In all its dimensions, the essence of ‘jihad’ is ‘to resist’ in the name of justice and dignity. When there is an armed aggression, Muslims have the right to protect themselves and to defend their rights. Here ‘jihÃ¢d’ means ‘qitÃ¢l’ (armed struggle). The use of violence and weapons must be adjusted to the nature of the aggression itself: an armed aggression may justify an armed resistance if there is no other way to come to a peaceful agreement. But the use of violence and weapons must be proportionate and never target innocent people, women, children, the elderly, and even fruit trees as AbÃ» Bakr, the first successor of the Prophet, stated following Muhammad’™s teachings. Jihad never means ‘holy war’ in order ‘to impose’ or ‘to propagate’ Islam everywhere. In fact jihÃ¢d and qitÃ¢l mean exactly the opposite of what we commonly think: rather than being the justifying instruments of war, they are the imposed measures to achieve peace by resisting an unjust aggression.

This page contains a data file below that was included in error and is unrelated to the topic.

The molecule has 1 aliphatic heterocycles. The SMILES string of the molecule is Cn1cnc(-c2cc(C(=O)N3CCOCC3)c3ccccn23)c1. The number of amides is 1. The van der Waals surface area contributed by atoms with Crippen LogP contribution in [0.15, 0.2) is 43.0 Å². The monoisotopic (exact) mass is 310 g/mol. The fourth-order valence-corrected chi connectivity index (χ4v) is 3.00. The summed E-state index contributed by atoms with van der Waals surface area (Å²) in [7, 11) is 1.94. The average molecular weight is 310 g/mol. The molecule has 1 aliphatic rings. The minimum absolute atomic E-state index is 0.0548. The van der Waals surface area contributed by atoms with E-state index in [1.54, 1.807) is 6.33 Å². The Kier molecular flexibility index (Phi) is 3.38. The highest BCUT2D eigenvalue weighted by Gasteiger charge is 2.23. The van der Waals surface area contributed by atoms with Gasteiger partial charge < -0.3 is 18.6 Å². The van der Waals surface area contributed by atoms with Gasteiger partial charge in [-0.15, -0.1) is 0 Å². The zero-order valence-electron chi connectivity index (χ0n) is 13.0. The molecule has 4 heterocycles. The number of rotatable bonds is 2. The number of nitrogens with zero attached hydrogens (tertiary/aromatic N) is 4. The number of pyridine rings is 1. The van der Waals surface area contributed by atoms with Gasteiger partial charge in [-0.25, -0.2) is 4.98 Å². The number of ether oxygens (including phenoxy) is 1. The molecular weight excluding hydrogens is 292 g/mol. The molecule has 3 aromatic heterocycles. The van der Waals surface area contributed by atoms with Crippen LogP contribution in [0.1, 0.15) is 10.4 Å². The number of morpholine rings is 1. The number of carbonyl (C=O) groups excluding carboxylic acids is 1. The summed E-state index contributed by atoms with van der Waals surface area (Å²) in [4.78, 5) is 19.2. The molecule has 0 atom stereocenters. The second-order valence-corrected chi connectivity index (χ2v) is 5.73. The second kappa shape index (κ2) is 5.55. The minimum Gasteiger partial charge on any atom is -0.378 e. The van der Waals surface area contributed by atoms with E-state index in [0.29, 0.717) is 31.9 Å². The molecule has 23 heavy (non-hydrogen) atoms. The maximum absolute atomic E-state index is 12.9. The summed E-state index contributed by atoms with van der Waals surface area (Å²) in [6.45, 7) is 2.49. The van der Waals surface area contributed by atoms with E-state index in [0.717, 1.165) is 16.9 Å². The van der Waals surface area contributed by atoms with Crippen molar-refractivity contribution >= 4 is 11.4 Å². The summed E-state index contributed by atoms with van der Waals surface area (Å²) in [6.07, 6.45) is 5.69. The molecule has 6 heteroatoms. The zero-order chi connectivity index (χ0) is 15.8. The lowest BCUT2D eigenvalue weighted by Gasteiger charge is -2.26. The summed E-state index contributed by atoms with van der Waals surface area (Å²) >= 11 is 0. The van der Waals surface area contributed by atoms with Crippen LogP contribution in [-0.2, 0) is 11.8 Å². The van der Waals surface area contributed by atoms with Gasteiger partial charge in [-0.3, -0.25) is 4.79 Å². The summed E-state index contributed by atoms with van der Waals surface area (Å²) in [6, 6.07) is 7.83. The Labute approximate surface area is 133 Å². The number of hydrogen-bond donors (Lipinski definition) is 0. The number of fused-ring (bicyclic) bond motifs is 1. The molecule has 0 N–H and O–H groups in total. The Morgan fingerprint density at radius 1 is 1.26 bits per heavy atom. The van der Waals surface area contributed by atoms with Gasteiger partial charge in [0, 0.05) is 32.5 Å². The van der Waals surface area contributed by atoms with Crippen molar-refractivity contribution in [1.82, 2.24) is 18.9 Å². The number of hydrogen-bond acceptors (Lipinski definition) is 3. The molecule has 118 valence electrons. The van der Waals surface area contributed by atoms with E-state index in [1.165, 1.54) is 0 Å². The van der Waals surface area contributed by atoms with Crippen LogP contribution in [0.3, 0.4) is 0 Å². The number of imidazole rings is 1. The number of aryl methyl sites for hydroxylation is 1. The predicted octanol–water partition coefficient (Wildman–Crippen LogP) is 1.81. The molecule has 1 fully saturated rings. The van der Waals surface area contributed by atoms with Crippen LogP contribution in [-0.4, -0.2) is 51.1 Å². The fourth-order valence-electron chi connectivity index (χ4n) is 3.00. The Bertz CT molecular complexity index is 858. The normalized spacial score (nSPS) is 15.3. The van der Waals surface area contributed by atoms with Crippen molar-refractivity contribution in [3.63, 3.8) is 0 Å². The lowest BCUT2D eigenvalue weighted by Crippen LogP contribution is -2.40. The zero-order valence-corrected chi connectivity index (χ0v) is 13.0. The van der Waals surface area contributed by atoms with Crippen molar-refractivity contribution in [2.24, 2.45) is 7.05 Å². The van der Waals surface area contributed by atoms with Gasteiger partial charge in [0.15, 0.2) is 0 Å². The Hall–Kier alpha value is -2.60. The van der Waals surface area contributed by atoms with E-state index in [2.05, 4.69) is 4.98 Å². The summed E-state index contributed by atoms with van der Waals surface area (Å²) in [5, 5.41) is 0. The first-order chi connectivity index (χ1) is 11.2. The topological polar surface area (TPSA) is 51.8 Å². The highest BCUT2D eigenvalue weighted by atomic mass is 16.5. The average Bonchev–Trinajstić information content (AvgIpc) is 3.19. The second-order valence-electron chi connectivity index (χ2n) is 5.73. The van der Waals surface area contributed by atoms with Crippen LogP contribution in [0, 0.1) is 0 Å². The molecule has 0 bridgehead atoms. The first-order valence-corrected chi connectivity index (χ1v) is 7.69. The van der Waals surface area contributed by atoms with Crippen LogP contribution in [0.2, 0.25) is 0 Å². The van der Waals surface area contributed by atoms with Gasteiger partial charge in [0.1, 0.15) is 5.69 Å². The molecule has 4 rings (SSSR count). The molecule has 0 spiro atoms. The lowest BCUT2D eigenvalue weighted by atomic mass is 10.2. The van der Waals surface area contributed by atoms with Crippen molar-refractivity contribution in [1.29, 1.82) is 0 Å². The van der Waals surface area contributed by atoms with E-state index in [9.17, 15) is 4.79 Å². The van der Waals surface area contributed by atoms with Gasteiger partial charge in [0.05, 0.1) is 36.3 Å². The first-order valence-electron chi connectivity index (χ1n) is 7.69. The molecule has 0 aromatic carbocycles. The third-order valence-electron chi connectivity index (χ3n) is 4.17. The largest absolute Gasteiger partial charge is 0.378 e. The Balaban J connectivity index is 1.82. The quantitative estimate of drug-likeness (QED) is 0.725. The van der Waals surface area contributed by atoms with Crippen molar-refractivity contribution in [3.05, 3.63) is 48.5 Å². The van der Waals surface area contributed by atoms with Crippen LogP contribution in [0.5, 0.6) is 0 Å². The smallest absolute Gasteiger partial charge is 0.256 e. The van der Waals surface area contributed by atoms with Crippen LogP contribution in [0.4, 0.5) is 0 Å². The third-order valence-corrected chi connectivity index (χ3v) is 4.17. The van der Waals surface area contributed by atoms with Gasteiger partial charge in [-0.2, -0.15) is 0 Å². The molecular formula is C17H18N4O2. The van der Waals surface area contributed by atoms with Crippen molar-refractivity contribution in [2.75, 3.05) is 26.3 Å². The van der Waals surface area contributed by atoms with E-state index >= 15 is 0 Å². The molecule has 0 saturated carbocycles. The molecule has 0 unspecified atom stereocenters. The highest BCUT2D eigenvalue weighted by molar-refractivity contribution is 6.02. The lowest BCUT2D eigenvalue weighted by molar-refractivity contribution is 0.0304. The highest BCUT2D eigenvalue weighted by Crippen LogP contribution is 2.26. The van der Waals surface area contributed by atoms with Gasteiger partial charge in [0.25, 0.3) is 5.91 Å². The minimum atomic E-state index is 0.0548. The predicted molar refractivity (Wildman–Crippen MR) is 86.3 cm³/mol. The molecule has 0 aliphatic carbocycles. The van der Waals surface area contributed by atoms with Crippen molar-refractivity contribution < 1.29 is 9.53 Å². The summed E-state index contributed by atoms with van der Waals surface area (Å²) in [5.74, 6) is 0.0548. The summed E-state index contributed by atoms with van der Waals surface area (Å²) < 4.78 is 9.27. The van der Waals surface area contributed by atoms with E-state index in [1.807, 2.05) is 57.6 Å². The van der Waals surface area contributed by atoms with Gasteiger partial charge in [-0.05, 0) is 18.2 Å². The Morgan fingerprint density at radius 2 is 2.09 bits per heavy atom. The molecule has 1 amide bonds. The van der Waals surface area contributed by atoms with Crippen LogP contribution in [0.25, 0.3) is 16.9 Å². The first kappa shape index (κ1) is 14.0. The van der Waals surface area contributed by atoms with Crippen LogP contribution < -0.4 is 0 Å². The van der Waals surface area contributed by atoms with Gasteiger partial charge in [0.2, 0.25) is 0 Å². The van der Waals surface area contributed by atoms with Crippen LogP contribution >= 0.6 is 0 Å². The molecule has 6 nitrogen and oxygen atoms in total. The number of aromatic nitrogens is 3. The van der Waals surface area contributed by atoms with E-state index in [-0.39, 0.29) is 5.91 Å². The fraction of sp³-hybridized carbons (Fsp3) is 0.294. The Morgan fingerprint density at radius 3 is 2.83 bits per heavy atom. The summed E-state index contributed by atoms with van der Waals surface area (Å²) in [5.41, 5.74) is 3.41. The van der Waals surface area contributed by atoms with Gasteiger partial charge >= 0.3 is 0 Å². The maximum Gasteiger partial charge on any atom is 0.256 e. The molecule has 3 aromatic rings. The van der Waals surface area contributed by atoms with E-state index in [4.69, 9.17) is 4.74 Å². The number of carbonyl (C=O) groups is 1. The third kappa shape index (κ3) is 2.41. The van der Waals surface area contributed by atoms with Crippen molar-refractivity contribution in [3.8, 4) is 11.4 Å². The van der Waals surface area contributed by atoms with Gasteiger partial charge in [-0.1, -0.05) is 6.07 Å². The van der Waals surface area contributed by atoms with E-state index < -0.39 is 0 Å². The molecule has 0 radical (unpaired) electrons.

Ramadan then takes up the issue of suicide bombings, saying that they are only justified as a last resort and only to target “he army of the enemies and its armed soldiers”:
In specific situations ‘“ when one faces an army and has no weapons or other means to resist ‘“ it may be understandable and justifiable to consider sacrificing one’™s life in attempts to reach the armed soldiers. Here we are not far from a kind of suicide but it is related to three specific conditions: 1. It must be in a time of declared war; 2. when no other means of resisting are available; 3. the targets must be exclusively the army of the enemies and its armed soldiers. Today’™s suicide bombers who are killing innocent people are not only not respecting the Islamic teachings as to the ethics of war but are in fact indulging in anti-Islamic actions.